Home Made Cough Lozenges

Home Made Cough Lozenges - OmMade Organic Skincare

Product:          Sambucus nigra, Thymus vulgaris & Althaea officinalis cough lozenges.


A lozenge will dissolve slowly in the mouth and throat providing local relief for coughs, colds and sore throats (Adams and Tan 2015, p. 65). Patient compliance, particularly with children, is high due to the sweet taste. Leksell and Meiare (1994) showed that lozenges are well tolerated by children aged 3-5 years. Lozenges are also a convenient dosage form.

Medicinal uses for Althaea officinalis includes coughs, bronchitis and respiratory catarrh (Fisher 2009, pp. 172). Traditionally, Thymus vulgaris has been used to treat the common cold due to its antibacterial, antitussive and expectorant actions (Braun and Cohen 2015, p. 982). Sambucus nigra fruit has been shown as an effective antiviral and has potential immunomodulating activity (Fisher 2009, pp. 77). Honey is used in the recipe in place of sugar due to its antibacterial, antifungal and antioxidant properties (Braun and Cohen 2015, p. 554).


Herb Althaea officinalis Thymus vulgaris Sambucus nigra
Part Used Root Leaves Fruit
Active Constituents Up to 20% mucilage, 2% tannins, volatile oils, 35% pectin as well as flavanoids, phenolic acids and asparagine (Fisher 2009, p. 173). Phenols: thymol, eugenol and carvacrol. Flavonoids: apigenin, luteolin. Tannins (Braun and Cohen 2015, p. 982). Phenolic acids: caffeic, gentistic, syringic and p-coumaric acids (Fisher 2009, p. 151). Flavonoids: quercetin, hyperoside and rutin (Fisher 2009, p. 77).
Actions Demulcent, emollient, diuretic (Fisher 2009, p. 173). Antimicrobial, carminative, antitussive, expectorant, spasmolytic, astringent (Fisher 2009, p. 151) Analgesic, antioxidant, astringent, antifungal, anti-inflammatory (Braun and Cohen 2015, p. 983). Sudorific, diuretic, emetic, alterative and laxative (Fisher 2009, p. 77)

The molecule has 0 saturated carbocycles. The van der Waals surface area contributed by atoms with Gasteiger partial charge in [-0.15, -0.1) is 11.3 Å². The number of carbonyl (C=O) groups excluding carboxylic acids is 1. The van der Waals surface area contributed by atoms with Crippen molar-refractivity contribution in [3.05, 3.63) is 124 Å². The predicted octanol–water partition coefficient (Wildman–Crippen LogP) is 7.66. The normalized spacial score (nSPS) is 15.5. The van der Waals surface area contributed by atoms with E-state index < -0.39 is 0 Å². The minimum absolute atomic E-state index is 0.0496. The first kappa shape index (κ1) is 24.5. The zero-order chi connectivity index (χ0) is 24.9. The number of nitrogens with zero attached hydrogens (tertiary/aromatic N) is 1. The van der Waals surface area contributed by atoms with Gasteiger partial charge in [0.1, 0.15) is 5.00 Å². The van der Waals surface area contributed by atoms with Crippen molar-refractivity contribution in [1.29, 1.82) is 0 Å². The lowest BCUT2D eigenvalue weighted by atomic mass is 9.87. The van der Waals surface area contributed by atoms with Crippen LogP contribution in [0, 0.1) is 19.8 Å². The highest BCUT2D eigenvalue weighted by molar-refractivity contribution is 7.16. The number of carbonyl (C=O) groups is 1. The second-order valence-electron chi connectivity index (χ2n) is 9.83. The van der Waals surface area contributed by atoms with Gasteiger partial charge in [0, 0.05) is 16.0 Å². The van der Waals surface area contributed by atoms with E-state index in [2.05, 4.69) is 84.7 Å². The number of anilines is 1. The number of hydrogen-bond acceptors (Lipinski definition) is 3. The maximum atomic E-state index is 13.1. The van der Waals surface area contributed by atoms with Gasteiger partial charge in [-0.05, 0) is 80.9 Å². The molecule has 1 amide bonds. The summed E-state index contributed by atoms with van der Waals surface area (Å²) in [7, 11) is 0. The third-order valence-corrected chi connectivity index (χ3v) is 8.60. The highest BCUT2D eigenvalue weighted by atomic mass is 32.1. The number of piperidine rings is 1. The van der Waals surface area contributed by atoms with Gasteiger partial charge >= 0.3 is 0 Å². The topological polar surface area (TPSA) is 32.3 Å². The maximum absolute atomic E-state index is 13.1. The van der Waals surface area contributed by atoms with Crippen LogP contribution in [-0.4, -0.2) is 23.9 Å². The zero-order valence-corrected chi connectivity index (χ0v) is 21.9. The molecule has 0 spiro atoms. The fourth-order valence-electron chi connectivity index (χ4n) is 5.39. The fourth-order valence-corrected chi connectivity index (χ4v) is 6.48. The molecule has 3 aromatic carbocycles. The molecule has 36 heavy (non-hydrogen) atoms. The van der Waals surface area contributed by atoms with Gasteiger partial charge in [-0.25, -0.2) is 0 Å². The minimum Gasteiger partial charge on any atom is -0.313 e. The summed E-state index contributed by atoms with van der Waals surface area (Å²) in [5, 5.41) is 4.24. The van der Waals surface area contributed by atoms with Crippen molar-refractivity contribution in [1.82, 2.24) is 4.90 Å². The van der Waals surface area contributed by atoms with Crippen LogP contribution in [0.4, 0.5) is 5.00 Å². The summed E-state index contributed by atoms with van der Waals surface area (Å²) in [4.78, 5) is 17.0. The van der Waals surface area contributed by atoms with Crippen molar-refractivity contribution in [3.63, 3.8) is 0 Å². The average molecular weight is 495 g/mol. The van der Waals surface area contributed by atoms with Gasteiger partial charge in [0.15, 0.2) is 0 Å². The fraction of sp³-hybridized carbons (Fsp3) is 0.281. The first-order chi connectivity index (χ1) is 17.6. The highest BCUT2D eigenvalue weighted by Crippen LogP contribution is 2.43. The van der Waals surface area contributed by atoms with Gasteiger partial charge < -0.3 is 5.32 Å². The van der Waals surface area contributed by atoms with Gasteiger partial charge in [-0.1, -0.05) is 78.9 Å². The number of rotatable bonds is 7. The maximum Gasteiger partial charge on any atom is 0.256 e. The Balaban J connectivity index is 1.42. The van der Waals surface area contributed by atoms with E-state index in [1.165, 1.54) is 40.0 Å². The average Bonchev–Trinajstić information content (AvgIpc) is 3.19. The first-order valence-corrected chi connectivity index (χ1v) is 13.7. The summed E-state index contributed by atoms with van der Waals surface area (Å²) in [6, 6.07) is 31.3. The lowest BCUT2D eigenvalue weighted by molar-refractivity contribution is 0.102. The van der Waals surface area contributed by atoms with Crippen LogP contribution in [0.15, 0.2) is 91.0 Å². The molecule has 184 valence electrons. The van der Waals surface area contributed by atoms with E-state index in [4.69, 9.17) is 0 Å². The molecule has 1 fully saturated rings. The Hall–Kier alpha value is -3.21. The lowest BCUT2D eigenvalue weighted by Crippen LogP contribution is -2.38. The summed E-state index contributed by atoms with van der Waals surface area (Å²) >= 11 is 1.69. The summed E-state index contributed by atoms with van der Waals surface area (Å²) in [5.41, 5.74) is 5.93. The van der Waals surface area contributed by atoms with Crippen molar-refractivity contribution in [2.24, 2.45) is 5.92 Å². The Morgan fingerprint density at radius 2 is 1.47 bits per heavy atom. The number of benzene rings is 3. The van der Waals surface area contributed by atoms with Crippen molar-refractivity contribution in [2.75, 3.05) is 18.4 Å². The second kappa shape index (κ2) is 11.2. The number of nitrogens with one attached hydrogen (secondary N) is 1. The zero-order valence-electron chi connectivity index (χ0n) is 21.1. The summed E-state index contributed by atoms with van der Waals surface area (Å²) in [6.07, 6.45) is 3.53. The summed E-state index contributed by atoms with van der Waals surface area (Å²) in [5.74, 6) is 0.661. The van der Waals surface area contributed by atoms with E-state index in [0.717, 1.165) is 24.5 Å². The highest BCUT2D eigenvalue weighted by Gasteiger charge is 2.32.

Indications First used in the 9th Century BC for dry cough irritations and mild gastric inflammation. The high mucilage content soothes mucosa. Indicated for coughs, bronchitis and respiratory catarrh (Fisher 2009, p. 173). Respiratory tract infections and bronchitis (Braun and Cohen 2015, p. 984). Respiratory tract infections include pertussis, coughs, laryngitis, bronchial catarrh and asthma (Fisher 2009, p. 152). Influenza, common cold, chronic nasal catarrh with blocked ears, sinusitis (BHP 1983, p. 186). Historically, the fruit was indicated for rheumatism, syphilis, asthma, dropsy and as an emmenagogue (Fisher 2009, p. 78)
Cautions/ Contraindications High mucilage content may delay absorption of other drugs. Do not consume at the same time (Fisher 2009, p. 173). Potential for drug/ herb interactions. In vitro studies show induction of detoxification enzyme activity in the liver. Unripe fruit may cause nausea, vomiting and diarrhoea (Fisher 2009, p. 78).



Althaea officinalis

A combined herbal preparation containing Hedera helix extract, a decoction of Thymus vulgaris and Pimpinella anisum, and mucilage of Althaea officinalis root mucilage was shown to alleviate cough symptoms in an open clinical trial by Beuchi et al. 2005. Althaea officinalis has been used traditionally for symptomatic relief of coughs (Fisher 2009, p. 173). 

Thymus vulgaris

Thymus vulgars extracts are indicated for cough due to colds, pertussis, bronchitis, laryngitis and tonsillitis and has been approved by German Commission E (Fecka and Turek 2008). 

Sambucus nigra

Sambucus nigra has been used for centuries to treat influenza, colds, and upper respiratory tract infections. Zakay- Rones (1995) investigated the efficacy and safety of elderberry syrup. The syrup was shown to be effective at inhibiting the proliferation of 10 influenza type A and B strains (Zakay- Rones Z et al 1995, p.361). Barak V et al (2002) suggest Sambucus nigra has immunomodulating potential by increasing inflammatory and anti-inflammatory cytokines production.